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5 March 2018updated 14 Sep 2021 2:31pm

This post-Weinstein Oscars will be remembered for more than the films that won

It was Frances  McDormand’s speech that made it all special rather than merely noteworthy. 

By Ryan Gilbey

Well, the best film won for once. They said it would but it was still a relief when the envelope was torn open and the title was called out. “And the Oscar goes to… Coco!” Could there be a more deserving winner in the Best Animated Feature category than Pixar’s Día de Muertos-themed animated adventure, which also took home the prize for Best Original Song for its lynchpin composition “Remember Me”? Unlikely. “With Coco, we tried to take a step forward toward a world where all children can grow up seeing characters in movies that look and talk and live like they do,” said the co-director Lee Unkrich in his speech. “Marginalised people deserve to feel like they belong. Representation matters.” If the 90th Academy Awards had a theme, this was it.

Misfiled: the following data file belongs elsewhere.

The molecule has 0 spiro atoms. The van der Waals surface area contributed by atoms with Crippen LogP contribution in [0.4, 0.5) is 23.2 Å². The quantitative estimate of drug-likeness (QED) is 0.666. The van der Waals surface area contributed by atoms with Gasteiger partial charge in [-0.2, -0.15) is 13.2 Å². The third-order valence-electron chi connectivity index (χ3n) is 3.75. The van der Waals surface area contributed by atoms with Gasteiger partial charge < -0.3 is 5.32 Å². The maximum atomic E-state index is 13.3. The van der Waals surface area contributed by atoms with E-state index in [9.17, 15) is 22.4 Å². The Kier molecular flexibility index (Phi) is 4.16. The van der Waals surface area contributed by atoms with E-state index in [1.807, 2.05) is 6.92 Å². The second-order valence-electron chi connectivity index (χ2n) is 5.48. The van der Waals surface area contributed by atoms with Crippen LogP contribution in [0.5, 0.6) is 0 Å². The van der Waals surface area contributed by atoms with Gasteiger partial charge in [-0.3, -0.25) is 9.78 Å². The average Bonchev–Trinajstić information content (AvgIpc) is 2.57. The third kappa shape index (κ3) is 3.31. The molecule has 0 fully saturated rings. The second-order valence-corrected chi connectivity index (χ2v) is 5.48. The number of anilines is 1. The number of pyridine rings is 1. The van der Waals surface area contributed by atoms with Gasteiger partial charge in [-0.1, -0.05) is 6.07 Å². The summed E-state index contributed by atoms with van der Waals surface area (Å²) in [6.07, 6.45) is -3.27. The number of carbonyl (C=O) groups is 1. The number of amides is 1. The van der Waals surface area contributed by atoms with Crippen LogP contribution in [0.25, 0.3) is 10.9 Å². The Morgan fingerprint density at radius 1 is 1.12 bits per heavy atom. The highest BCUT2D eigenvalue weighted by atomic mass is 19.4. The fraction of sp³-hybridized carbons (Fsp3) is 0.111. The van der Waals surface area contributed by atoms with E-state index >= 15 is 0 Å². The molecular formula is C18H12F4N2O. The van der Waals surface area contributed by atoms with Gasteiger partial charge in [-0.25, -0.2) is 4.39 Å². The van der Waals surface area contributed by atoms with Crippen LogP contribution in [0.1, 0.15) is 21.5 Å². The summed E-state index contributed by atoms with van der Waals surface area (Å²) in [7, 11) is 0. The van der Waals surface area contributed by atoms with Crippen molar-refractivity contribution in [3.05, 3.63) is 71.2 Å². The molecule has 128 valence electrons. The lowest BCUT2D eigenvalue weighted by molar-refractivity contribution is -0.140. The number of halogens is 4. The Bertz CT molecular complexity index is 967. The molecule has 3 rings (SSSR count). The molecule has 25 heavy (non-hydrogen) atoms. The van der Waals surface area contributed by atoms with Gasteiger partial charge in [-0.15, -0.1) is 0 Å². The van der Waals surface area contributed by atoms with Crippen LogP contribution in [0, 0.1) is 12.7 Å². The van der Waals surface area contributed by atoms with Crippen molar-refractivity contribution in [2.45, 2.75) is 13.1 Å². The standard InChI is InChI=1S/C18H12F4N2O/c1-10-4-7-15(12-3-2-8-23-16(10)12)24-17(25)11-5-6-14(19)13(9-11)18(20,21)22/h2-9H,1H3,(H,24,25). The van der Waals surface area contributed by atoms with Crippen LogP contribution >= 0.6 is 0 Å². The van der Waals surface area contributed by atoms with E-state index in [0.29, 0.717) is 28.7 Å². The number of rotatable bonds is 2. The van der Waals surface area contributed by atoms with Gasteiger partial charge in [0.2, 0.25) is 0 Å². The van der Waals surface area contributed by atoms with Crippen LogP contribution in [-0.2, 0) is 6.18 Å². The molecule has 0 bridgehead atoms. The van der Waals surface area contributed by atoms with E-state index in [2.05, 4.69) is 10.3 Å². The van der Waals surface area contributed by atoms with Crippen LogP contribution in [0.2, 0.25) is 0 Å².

It was Mexico’s night all round as it happened, what with Best Director going to Guillermo del Toro and Best Picture to his heartfelt fantasy The Shape of Water. Not quite the upset that would have occurred had the slyly subversive horror Get Out taken the main prize – the film’s writer-director Jordan Peele can still content himself with the award for Best Original Screenplay – but this remained a decision worthy of emphatic applause. A bonus came in the form of del Toro’s short but impressive speech as he clutched his statuette for Best Director. He began with four vital words –“I am an immigrant” – and proceeded to argue that “the greatest thing our art does and our industry does is to erase the lines in the sand. We should continue doing that when the world tells us to make them deeper”.